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Joe Jonas talks sex, smoking weed with Miley Cyrus and Demi Lovato in revealing essay
Joe Jonas must feel a huge weight just lifted off his chest.
The middle Jonas Brother -- who spent a good part of his teens and early 20s as a member of one of the biggest boy bands in the world, along with brothers Kevin and Nick, until their breakup in October -- came clean about sex, drugs and Disney in an essay published in the Dec. 9 issue of New York Magazine.
Joe Jonas, now 24, shares intimate details about growing up as a pastor's kid, the band's early days, Disney's influence and the immense pressure of it all. He describes it as "the kind of pressure that no teenager should be under."
Without a doubt the juiciest excerpt is the one in which he describes smoking weed for the first time -- under peer pressure from Miley Cyrus and Demi Lovato, who couldn't have been more than 15. (He says he was 17 or 18.) Joe writes:
"They kept saying, 'Try it! Try it!' so I gave it a shot, and it was all right. I don’t even smoke weed that often anymore."
Fans will also be interested to know that the brothers' purity rings were way overblown, according to Joe, who says he lost his virginity at age 20:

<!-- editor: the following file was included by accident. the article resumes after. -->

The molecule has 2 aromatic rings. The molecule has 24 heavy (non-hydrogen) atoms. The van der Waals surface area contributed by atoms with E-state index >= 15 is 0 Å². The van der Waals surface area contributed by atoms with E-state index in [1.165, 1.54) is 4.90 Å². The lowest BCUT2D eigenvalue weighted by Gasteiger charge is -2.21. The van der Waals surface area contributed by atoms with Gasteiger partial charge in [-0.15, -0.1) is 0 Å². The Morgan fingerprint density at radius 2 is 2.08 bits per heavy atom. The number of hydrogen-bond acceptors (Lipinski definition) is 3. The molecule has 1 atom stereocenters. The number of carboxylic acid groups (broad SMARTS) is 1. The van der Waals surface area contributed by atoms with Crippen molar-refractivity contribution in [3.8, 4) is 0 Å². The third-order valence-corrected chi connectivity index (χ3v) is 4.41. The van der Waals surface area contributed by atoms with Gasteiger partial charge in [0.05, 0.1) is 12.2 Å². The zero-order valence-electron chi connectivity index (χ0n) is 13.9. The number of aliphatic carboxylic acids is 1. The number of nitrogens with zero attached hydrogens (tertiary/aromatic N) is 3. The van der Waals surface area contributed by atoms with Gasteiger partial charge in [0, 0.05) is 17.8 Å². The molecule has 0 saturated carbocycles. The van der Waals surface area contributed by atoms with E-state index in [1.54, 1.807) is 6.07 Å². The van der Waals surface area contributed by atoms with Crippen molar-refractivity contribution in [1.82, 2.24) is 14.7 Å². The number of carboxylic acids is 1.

"But back then, we explained that we had made these promises to ourselves when we were younger. A few months later, it comes out that we’re in some cult and that we’re these little staged Mickey Mouse kids. People were coming up to us, saying, “Thank you so much, I’m waiting because you guys are, too!” And we just thought, No! That’s not what we’re about."
He gets pretty personal about his relationships with celebrity exes Ashley Greene ("she was my first serious relationship") and Demi Lovato, as well as his current one with model Blanda Eggenschwiler, though he doesn't mention that one by name. He's not entirely fair to Lovato, with whom he says he's still friends, calling their time together in 2010 "an insane situation to be in," and saying he felt he "was living a lie, because I wasn’t happy but felt like I had to stay in it for her, because she needed help."
Ouch. Lovato has made an amazing comeback since then, going to rehab for substance abuse and self-harm issues shortly after the already-infamous incident Joe Jonas rehashes, so was that really necessary?
Read Joe Jonas' essay in its entirety on vulture.com (warning: some vulgar language) and tell us -- Are you surprised by what he had to say about his life as a Jonas Brother?
Do you think Joe Jonas was unfair to Demi Lovato in his New York Magazine essay?